Therefore, we need to define a canonicalization function N over terms which is also a simplification function, i.e. it ensures that for all term t, no simplification rule applies to N(t).

1.2.2 What Term Rewriting Theory Says

The equational theory of [direct sum] and 0 can be described by the following equations:



Neutral element x [direct sum] 0 [??] x (1.3)

Involutivity x [direct sum] x [??] 0 (1.4)

Term rewriting theory modulo associativity and commutativity (AC), as described in would say that this equational theory is generated by the following rewrite system, where [direct sum] is an associative-commutative symbol:

O [direct sum] x -> x (1.5)

x [direct sum] x -> O (1.6)

If this system is terminating and critical pair converge, the existence of a unique normal form is ensured up to associativity and commutativity. In order to get a unique normal form, one just has to sort repeated applications of ? according to a given arbitrary total ordering.

Tools for automatically checking termination and critical pair convergence have been developed for years by the term rewriting community. For instance, the tool CiME checks these properties instantaneously (code figure 1.1).

1.2.3 Applicability to Type Theory

However, formally giving such a normalization function in Type Theory and formally proving its correctness is much more challenging.

The first show-stopper is termination. In Type Theory, all functions are total and terminating by construction. This means that general fixpoints are not allowed for defining functions. In order to achieve this fundamental property while keeping a good expressive power, Type Theory limits recursion to higher-order primitive recursion, and structural recursion over all inductively defined types. The theory and support tools automatically provide combinators for naturals numbers, lists and user-defined inductive types, which are enough in most cases. Alternatively, in recent versions of Coq, the user can define a function recursively, provided she points out to the system a parameter of this function which structurally decreases at each recursive call. A special and very important case is well-founded recursion: the decreasing argument is a proof, formalized as an inductive object, witnessing that a given value is accessible for some binary relation. In complex cases, the latter approach is by far more convenient. But there is no such thing as a free lunch: while type-checking ensures totality and strong normalization, the user has to design the right types and provide the right arguments. Of course, standard libraries about well-founded relations may help here. Besides, one can consider additional tools or methodology such as those developed by Bertot and Balaa, or Bove and Capretta.

In the case of our canonicalization function, using standard rewriting arguments is surprisingly difficult in a proof assistant such as Coq:

• Although some theoretical work addresses the addition of rewriting to the Calculus of Constructions, this is yet to be implemented.

• Some work provides ways to define tactics for reasonning over associative-commutative theories, but they only provide ways to normalize given terms, not to define a normalization function.

We therefore tried to define our own specific rewriting relation corresponding to the defining equations of [??], but found this approach really costly:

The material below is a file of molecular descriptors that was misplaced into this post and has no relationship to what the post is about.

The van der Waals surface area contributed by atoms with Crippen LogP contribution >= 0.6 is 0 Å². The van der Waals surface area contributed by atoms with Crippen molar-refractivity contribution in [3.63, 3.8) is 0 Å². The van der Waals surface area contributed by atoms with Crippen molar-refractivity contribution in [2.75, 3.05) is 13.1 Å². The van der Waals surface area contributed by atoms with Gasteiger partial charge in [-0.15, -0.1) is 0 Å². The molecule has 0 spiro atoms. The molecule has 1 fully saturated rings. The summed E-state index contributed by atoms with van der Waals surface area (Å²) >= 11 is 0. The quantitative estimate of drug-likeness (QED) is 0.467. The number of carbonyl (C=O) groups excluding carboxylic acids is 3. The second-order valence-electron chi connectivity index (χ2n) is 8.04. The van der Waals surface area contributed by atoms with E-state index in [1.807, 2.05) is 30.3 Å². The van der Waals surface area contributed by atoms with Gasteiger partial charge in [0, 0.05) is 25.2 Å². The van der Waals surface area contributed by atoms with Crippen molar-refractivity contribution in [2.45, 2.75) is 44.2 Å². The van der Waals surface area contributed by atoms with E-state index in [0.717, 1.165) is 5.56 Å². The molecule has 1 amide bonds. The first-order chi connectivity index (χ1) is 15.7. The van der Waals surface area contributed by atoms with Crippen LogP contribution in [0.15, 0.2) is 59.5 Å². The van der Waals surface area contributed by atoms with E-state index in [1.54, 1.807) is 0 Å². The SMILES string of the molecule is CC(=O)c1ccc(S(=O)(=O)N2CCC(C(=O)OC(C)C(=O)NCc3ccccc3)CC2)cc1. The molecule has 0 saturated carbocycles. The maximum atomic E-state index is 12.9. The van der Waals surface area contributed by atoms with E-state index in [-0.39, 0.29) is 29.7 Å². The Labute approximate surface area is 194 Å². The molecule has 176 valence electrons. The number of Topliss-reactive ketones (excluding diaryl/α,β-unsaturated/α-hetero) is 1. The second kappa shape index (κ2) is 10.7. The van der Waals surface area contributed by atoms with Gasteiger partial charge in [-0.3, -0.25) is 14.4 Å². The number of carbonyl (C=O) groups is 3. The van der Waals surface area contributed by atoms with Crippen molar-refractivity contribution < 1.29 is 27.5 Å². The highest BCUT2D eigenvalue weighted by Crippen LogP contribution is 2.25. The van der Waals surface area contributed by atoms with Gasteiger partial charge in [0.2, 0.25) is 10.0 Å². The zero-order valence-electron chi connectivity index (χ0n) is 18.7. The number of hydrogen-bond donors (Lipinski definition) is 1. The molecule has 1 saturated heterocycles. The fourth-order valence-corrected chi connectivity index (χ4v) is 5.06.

• We had to give a well-founded ordering. As neither recursive path ordering nor lexicographic path ordering library was available in Coq, we used the lexicographic combination of a partial ordering ≤1 with a total ordering ≤2, where ≤ 1 is a polynomial ordering, and ≤ 2 is a lexicographic ordering. Although ≤ 2 is not well-founded, the set of terms having a given weight for the polynomial defining ≤1 is finite, therefore we could prove in Coq that the lexicographic combination of ≤1 and ≤ 2 is finite.

• Then we defined a rewriting relation [??]. The difficult part here is to take into account commutativity and associativity. In order to avoid AC-matching issues, we decided to add a rewriting rule for associativity and a conditionnal rewriting rule for commutativity (x [direct sum] y would rewrite to y [direct sum] x if and only if x is smaller than y). Moreover, we had to complete our rewriting system in order to close critical pairs such as x [direct sum] x [direct sum] y, which could be rewritten to y or to x [direct sum] (x [direct sum] y).

• We still had to define the normalization function. As mentioned above, the definition of such a function using well-founded induction in Coq is difficult. Therefore we stopped there and used another approach instead.

• Once this would be done, we would still have to prove that the transitive closure of our rewriting relation is irreflexive, that our normalization function is sound with respect to it, and that it computes normal forms. Essentially, the main results to prove here would be [MATHEMATICAL EXPRESSION OMITTED] and [MATHEMATICAL EXPRESSION OMITTED].


1.3.1 Intuitive Presentation

Although implementing normalization in Coq is hard in general, it is much easier in some particular cases. For instance consider the term [MATHEMATICAL EXPRESSION OMITTED]. In the examples considered here, K1 and K2 are constants (they are taken from our crytographic application). Normalizing t1 is easy as it contains only constants and the exclusive or function. Such terms can easily be normalized as follows: we first compute the list of the constants it contains, here we get [K1; K2; K1], then we sort this list with respect to some total ordering on these constants, here we get, say, [K2; K1; K1]. Then we easily detect repeated elements and apply self-cancelation: we therefore get the list [K2] hence the normalized form of K1 [direct sum] K2 [direct sum] K1 is K2.